Shopping malls, railway stations and markets that see thousands of footfalls every day are not equipped to tackle a major fire if there is one.
The Mumbai fire brigade said not a single high footfall building it inspected was following fire safety norms or had mandatory fire-fighting equipment. Of the 103 high-footfall buildings inspected, including shopping malls, markets, theatres and large, populated residential complexes, the fire department did not find even one building equipped to tackle a fire emergency.
While notices were sent to occupants and owners of 45 buildings, only 13 compliance reports came back. Interestingly, none of the defaulters have been prosecuted so far.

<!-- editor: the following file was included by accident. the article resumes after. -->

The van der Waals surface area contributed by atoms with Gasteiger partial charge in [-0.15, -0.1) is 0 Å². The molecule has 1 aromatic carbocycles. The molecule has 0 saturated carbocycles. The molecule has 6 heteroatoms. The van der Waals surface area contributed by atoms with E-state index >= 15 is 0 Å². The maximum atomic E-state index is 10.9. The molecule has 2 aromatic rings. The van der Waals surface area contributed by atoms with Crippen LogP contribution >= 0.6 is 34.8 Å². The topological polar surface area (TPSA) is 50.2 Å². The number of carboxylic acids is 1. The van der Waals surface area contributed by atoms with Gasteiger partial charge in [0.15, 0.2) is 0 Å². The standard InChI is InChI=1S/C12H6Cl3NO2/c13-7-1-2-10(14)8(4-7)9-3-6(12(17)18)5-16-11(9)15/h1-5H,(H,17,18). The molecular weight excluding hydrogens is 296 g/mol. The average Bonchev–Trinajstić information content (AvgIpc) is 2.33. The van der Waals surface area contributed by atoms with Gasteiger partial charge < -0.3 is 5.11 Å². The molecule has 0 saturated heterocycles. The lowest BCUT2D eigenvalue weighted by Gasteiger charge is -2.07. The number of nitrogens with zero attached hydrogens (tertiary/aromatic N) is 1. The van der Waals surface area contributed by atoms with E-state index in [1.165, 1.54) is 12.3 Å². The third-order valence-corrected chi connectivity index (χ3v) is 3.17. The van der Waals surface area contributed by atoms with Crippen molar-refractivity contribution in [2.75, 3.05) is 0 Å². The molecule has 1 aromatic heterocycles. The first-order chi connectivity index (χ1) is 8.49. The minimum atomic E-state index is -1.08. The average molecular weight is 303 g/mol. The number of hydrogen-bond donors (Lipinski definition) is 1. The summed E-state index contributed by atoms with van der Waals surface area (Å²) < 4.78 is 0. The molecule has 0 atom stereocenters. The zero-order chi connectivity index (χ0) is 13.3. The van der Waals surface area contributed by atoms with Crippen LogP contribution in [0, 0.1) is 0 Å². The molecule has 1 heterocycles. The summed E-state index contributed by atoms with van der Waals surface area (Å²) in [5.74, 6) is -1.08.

“Most of the buildings inspected had fire pumps, riser systems and detection systems that were not functioning. We found that even if fire safety equipment was installed, they had not been maintained,” said a fire official.
In June, a week after the fire at the Mantralaya on June 21, a panel constituted by HT conducted an audit of important government and crowded buildings. At one of the city’s popular shopping complexes, Heera Panna, which has 144 shops, the panel spotted only one fire extinguisher. The complex has seven exits, but to get to any exit door one has to cross the very narrow passageway, which increases the risk of a stampede.
The BMC now plans to intensify inspections in high-footfall areas from next year when the special regulatory cell of 100 personnel becomes functional.